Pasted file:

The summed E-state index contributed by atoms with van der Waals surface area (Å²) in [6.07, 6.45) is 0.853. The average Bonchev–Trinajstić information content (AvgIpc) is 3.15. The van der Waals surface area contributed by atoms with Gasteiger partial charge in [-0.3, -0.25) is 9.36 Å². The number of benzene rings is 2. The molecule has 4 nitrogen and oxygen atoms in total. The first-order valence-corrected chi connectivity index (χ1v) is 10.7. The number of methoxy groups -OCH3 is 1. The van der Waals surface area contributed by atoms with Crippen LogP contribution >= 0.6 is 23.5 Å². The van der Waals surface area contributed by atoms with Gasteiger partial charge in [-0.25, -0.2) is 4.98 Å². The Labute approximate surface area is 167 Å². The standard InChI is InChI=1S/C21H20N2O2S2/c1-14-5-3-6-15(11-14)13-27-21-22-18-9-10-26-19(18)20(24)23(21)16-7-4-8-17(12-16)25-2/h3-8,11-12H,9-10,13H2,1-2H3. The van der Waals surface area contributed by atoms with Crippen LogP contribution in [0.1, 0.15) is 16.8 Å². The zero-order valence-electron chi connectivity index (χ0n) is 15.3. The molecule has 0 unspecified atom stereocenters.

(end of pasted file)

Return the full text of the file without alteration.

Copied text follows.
The summed E-state index contributed by atoms with van der Waals surface area (Å²) in [6.07, 6.45) is 0.853. The average Bonchev–Trinajstić information content (AvgIpc) is 3.15. The van der Waals surface area contributed by atoms with Gasteiger partial charge in [-0.3, -0.25) is 9.36 Å². The number of benzene rings is 2. The molecule has 4 nitrogen and oxygen atoms in total. The first-order valence-corrected chi connectivity index (χ1v) is 10.7. The number of methoxy groups -OCH3 is 1. The van der Waals surface area contributed by atoms with Crippen LogP contribution >= 0.6 is 23.5 Å². The van der Waals surface area contributed by atoms with Gasteiger partial charge in [-0.25, -0.2) is 4.98 Å². The Labute approximate surface area is 167 Å². The standard InChI is InChI=1S/C21H20N2O2S2/c1-14-5-3-6-15(11-14)13-27-21-22-18-9-10-26-19(18)20(24)23(21)16-7-4-8-17(12-16)25-2/h3-8,11-12H,9-10,13H2,1-2H3. The van der Waals surface area contributed by atoms with Crippen LogP contribution in [0.1, 0.15) is 16.8 Å². The zero-order valence-electron chi connectivity index (χ0n) is 15.3. The molecule has 0 unspecified atom stereocenters.